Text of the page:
flexible storage, the importance of DAS is declining. Although DAS in terms of terabyte is still growing by 28% annually, the need for

    storage is increasingly being covered by networked storage like NAS and iSCSI systems.

    Network Attached StorageNAS systems are generally computing-storage devices that can be accessed over a computer network (usually TCP/IP), rather than

    directly being connected to the computer (via a computer bus such as SCSI). This enables multiple computers to share the same

    storage space at once, which minimizes overhead by centrally managing hard disks. NAS devices become logical file system storage

    for a local area network. NAS was developed to address problems with direct attached storage, which included the effort required to

    administer and maintain server farms, and the lack of scalability, reliability, availability, and performance. They can deliver significant

    ease of use, provide heterogeneous data sharing and enable organizations to automate and simplify their data management.

    Storage Area NetworksStorage Area Networks (SAN), which also include iSCSI, are distinguished from other forms of network storage by using a block-

    based protocol and generally run over an independent, specialized storage network. Data traffic on these networks is very similar to

    those used for internal disk drives, like ATA and SCSI. With the exception of SAN file systems and clustered computing, SAN storage is

    still a one-to-one relationship. That is, each device (or Logical Unit Number (LUN)) on the SAN is owned by a single computer (or

    initiator). SANs tend to increase storage capacity utilization, since multiple servers can share the same growth reserve. Other benefits

    include the ability to allow servers to boot from the SAN itself. This allows for a quick and easy replacement of faulty servers since the

    SAN can be reconfigured so that a replacement server can use the LUN of the faulty server.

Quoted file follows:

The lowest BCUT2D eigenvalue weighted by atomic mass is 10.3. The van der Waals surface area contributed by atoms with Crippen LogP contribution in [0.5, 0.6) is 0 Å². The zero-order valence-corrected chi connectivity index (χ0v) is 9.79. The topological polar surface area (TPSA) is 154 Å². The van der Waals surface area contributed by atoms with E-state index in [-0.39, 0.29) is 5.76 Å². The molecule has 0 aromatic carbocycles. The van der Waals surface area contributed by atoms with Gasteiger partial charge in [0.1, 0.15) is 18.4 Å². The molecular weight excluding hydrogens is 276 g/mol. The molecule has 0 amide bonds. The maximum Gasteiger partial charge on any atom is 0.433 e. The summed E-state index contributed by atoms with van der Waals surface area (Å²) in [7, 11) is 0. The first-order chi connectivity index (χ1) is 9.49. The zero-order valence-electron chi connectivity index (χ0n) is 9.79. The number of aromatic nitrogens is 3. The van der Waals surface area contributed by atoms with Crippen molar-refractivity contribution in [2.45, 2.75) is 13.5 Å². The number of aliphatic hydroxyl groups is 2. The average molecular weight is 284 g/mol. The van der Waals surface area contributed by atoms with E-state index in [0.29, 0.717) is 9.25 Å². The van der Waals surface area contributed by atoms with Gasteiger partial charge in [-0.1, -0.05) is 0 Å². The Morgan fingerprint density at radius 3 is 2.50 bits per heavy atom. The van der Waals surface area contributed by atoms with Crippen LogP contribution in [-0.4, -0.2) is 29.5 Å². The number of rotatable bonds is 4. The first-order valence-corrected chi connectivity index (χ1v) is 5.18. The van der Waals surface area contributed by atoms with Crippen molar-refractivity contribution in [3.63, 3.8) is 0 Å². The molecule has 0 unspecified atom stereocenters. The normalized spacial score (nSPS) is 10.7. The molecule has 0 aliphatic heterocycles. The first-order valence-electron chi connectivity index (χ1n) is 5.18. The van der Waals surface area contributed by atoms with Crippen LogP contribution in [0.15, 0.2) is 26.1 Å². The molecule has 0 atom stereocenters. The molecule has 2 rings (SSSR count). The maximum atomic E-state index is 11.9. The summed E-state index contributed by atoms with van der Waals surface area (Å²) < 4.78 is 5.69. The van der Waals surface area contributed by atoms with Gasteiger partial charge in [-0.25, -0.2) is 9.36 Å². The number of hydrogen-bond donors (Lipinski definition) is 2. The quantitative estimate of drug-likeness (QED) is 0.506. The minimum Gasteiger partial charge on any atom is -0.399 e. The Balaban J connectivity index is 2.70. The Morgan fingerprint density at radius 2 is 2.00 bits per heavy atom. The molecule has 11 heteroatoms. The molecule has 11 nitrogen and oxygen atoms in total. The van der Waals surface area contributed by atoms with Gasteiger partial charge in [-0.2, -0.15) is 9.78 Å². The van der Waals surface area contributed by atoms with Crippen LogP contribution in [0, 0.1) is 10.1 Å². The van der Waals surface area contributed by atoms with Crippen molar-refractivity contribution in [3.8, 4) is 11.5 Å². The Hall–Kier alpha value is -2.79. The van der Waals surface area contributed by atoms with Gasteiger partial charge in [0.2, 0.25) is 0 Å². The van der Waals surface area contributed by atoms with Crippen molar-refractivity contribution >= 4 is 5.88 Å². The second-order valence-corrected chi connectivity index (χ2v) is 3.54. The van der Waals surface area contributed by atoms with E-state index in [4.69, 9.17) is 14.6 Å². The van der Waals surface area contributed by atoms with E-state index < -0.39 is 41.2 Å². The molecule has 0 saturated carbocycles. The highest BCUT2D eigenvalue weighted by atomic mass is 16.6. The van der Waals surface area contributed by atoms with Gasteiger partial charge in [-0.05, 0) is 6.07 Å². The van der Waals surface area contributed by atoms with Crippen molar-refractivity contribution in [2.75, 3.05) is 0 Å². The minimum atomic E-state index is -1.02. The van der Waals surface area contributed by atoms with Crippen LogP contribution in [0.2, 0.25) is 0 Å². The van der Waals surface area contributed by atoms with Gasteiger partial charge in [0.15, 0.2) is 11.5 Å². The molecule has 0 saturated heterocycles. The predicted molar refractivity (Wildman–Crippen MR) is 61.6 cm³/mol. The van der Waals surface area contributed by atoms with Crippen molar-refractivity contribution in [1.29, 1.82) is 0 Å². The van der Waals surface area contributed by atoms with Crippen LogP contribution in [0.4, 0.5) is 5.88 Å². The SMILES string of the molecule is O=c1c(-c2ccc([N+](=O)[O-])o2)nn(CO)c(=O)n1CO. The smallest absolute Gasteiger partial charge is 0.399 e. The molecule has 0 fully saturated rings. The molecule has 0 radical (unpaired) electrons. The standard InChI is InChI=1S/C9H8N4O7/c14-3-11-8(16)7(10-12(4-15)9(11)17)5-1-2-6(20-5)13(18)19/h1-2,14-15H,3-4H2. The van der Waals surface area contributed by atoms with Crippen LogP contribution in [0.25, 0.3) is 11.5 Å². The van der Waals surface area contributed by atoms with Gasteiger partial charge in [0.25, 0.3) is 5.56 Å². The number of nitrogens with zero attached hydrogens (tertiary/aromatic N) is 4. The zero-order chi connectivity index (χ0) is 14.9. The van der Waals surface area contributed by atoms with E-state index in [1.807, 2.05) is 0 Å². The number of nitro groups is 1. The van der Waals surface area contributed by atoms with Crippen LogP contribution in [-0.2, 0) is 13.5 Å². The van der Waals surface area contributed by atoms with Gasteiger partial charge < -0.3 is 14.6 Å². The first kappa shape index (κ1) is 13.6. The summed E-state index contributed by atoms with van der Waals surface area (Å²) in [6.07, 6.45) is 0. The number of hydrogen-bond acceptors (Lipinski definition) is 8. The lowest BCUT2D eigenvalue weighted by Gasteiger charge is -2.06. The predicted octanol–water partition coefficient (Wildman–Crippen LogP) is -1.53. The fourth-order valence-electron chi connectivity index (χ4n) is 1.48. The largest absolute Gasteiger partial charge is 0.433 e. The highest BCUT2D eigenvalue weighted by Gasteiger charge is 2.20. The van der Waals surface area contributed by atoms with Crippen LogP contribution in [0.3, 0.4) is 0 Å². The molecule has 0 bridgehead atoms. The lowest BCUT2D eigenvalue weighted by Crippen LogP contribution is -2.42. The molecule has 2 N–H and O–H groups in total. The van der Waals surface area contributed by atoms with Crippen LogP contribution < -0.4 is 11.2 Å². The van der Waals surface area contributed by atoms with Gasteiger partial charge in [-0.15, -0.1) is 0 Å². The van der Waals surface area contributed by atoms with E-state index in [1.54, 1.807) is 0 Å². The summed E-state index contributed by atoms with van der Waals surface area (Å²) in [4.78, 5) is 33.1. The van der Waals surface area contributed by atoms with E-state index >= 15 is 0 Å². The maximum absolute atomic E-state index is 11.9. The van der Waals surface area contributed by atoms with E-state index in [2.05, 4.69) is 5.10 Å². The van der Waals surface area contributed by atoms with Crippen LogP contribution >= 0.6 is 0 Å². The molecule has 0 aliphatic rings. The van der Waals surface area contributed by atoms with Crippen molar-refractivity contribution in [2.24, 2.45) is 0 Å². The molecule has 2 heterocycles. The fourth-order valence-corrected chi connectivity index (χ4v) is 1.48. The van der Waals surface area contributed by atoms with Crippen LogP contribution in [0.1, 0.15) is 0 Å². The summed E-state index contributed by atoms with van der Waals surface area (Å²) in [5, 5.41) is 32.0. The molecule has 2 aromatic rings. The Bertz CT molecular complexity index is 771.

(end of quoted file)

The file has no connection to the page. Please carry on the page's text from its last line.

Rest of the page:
Storage Systems



    File System

    Network Attached Storage




    File System

    Storage Area Network




    File System

    Direct Attached Storage


    Introduction to storage systems

    NAS or iSCSI? Selecting a Storage System

  • This white papers aim is to help system administrators decide between the two storage technologies NAS and iSCSI. Both technologies

    were developed to help cover the exponentially increasing need for storage capacity by means of external, scalable storage devices

    that can be networked if necessary.

    In any company, the use of storage solutions will depend on a number of different factors:

    Available budget

    Data security requirements

    Network infrastructure

    Data availability requirements, etc.

    Within these basic considerations, system administrators must decide which technology and which products are best suited to meet

    their needs.

    A NAS server is a specialized appliance optimized for file serving, i.e., storing, retrieving, and serving files. Typical applications include:

    File/Print server

    Application specific server

    Video Imaging

    Graphical image store

    Centralized heterogeneous file sharing

    File system mirroring

    Advantages of NAS

    NAS systems offer a number of advantages:

    Heterogeneous OS support. Users running different types of machines (PC, Apple iMac, etc.) and running different types of

    operating systems (Windows, Unix, Mac OS, etc.) can share files.

    Easy to install and manage. NAS appliances are plug-and-play meaning that very little installation and configuration is

    required beyond connecting them to the LAN.

    NAS appliances can be administrated remotely, i.e. from other locations.

    Less administration overhead than that required for a Unix or Windows file server.

    Leverages existing network architecture since NAS are on LANs.

    NAS server OSs are smaller, faster, and optimized for the specialized task of file serving and are therefore undemanding in

    terms of processing power.

    A NAS appliance is a standalone file server and can free up other servers to run applications. Compared to iSCSI an additional

    host server is not necessary.

    Compared to iSCSI, NAS appliances already include integrated mechanisms for backup, data synchronization and data


    Selecting a storage system: NAS or iSCSI?

    Typical NAS applications

    Snap shot critical data

    Replacement of traditional backup methods

    Medical imaging


    Portable centralized storage for offsite projects

    Onsite repo